Zahid F. Sarder Saddi: The Fight for Bangladeshi Peace & Democracy

“Adversity causes some men to break; others to break records.” William Arthur Ward may as well have been speaking directly about Zahid F. Sarder Saddi, a Bangladeshi political activist and humanitarian whose political exile from his home country has not impeded his tireless quest for democracy and human rights there.

Some could say that Saddi’s future successes were written in the stars; he comes from a family of innovators and trailblazers. His father, an Executive Magistrate, was an ambassador to foreign nations and played an important role in the United Nations Transitional Authority in Cambodia (UNTAC), a peacekeeping mission in the early 1990s that facilitated free elections in Cambodia.

His mother defied odds, too, graduating college in the 1960s– a time when women were rare and unwelcomed in academic spaces. She went on to serve as General Secretary.

Growing up in Dhaka, Bangladesh, surely also helped to shape Saddi’s life outlook and great compassion for others. The city of Dhaka is roughly a third of the size of New York City but houses more than double the amount of people– so living in the Dhaka metropolitan area requires quite a bit of patience and compassion for your fellow man.

Whether nature or nurture were responsible for shaping Saddi’s outlook on life, he never rested on the laurels of his parents’ accomplishments, instead moving forward to shape an impressive career of his own.

During his time in Bangladesh, Saddi worked as a Special Envoy to the Bangladesh Nationalist Party and served as Foreign Advisor to the Honorable Begum Khaleda Zia during her three terms as Prime Minister. Saddi refers to this time period as the “golden age of Bangladesh democracy.”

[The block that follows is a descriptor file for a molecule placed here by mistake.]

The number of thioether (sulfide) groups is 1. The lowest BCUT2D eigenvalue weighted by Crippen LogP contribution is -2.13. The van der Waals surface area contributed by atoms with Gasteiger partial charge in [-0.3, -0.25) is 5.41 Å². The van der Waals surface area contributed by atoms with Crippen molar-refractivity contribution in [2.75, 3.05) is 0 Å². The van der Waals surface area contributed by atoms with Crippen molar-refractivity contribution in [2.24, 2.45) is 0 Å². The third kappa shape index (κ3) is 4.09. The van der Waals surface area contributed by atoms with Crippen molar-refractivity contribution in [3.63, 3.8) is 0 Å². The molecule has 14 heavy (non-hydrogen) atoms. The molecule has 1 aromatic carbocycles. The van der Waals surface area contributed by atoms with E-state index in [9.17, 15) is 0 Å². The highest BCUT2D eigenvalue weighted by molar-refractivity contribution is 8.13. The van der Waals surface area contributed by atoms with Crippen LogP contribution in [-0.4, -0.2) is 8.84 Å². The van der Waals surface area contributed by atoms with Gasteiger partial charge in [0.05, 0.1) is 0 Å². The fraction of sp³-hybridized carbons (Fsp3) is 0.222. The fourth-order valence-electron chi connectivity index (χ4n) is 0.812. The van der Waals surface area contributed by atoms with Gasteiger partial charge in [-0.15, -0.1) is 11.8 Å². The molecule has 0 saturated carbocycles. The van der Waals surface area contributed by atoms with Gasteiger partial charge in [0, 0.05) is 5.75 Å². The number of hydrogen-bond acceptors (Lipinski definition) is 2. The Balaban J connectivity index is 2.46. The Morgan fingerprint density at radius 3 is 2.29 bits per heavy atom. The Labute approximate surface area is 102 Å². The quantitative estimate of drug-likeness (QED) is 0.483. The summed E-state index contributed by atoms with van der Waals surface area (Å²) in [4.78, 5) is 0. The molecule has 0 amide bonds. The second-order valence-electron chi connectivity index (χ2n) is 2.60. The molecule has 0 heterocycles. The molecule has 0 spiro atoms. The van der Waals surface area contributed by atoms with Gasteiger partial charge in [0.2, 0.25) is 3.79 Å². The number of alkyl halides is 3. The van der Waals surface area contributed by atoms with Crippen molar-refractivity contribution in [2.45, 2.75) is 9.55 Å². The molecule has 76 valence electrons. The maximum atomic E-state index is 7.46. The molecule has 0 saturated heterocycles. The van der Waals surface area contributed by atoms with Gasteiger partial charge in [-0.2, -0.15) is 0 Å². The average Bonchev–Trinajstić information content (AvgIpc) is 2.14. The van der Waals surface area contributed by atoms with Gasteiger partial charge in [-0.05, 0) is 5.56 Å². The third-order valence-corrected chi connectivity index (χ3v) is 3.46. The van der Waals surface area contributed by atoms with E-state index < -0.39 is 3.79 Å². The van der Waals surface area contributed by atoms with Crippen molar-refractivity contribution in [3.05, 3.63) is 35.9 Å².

He was also nominated for the Bangladesh Parliament Pirojpur-1 constituency without even campaigning due to an election that was widely considered to be rigged and corrupt– as a result, he did not accept the position.

Political exile due to the current oppressive regime in Bangladesh brought Saddi to the United States, where he earned his Bachelor’s and Master’s degrees at Penn State University and currently works in the oil industry. He lives in Florida with his wife, Lyudmila, and their son’s William and Edward.

But exile did not stop him from continuing to fight for democracy in Bangladesh. In fact, Saddi enjoys greater freedoms and an improved ability to speak out about and promote Bangladeshi democracy and human rights.

Recently, the United States imposed sanctions against Bangladesh in order to put pressure on their government to cease their current unethical actions. The present regime’s elite paramilitary forces, known as the Rapid Action Battalion (RAB), are suppressing democratic freedoms and committing egregious human rights violations by targeting and killing political activists who oppose the current Bangladeshi government.

Though Zahid F. Sarder Saddi deeply loves his country, he staunchly supports the U.S. sanctions and even personally thanked Secretary of State Antony J. Blinken for issuing them. On February 12, 2022, shortly after the sanctions were put into place, Saddi addressed the press in Washington D.C. to say the following:

“Since 2009, when Bangladesh’s Awami League regime came to power, enforced disappearances have become a daily occurrence.

If Secretary-General Antonio Guterres is serious about ending human rights abuses by UN peacekeepers, he will ensure that units with proven records of abuse, like the Rapid Action Battalion, are excluded from deployment. The role of Bangladesh’s notorious paramilitary force, RAB, should be reviewed following the U.S. sanctions.”

It is Saddi’s hope that the restoration of democracy will allow the Bangladesh Nationalist Party to regain power via a free, fair and unbiased election under the power of a restored caretaker government and the leadership of the BNP’s Acting Chairman Tarique Rahman. 

This will allow the 170 million people in Bangladesh to take back the country and live peacefully, as they should, without fear of human rights violations at the hand of the government.

While he works to restore Bangladeshi democracy, Saddi is an active participant from the United States, and has spoken in panels held by the Woodrow Wilson Center, Human Rights Watch, Democracy International, the United Nations, U.S. Congress, and the Prestigious Heritage Foundations, to name a few. 

The fifty years of diplomatic relations between Bangladesh and the U.S. allow him to freely communicate his views on Bangladeshi politics in his quest to restore democracy and fight for human rights.

Zahid F. Sarder Saddi has been quoted as saying, “The fight for peace and betterment is ingrained in my blood.” In other words, the fight for a fair democracy and the pursuit of human rights in Bangladesh is a core part of his personality, and he won’t stop until they become reality.


Vents Magazine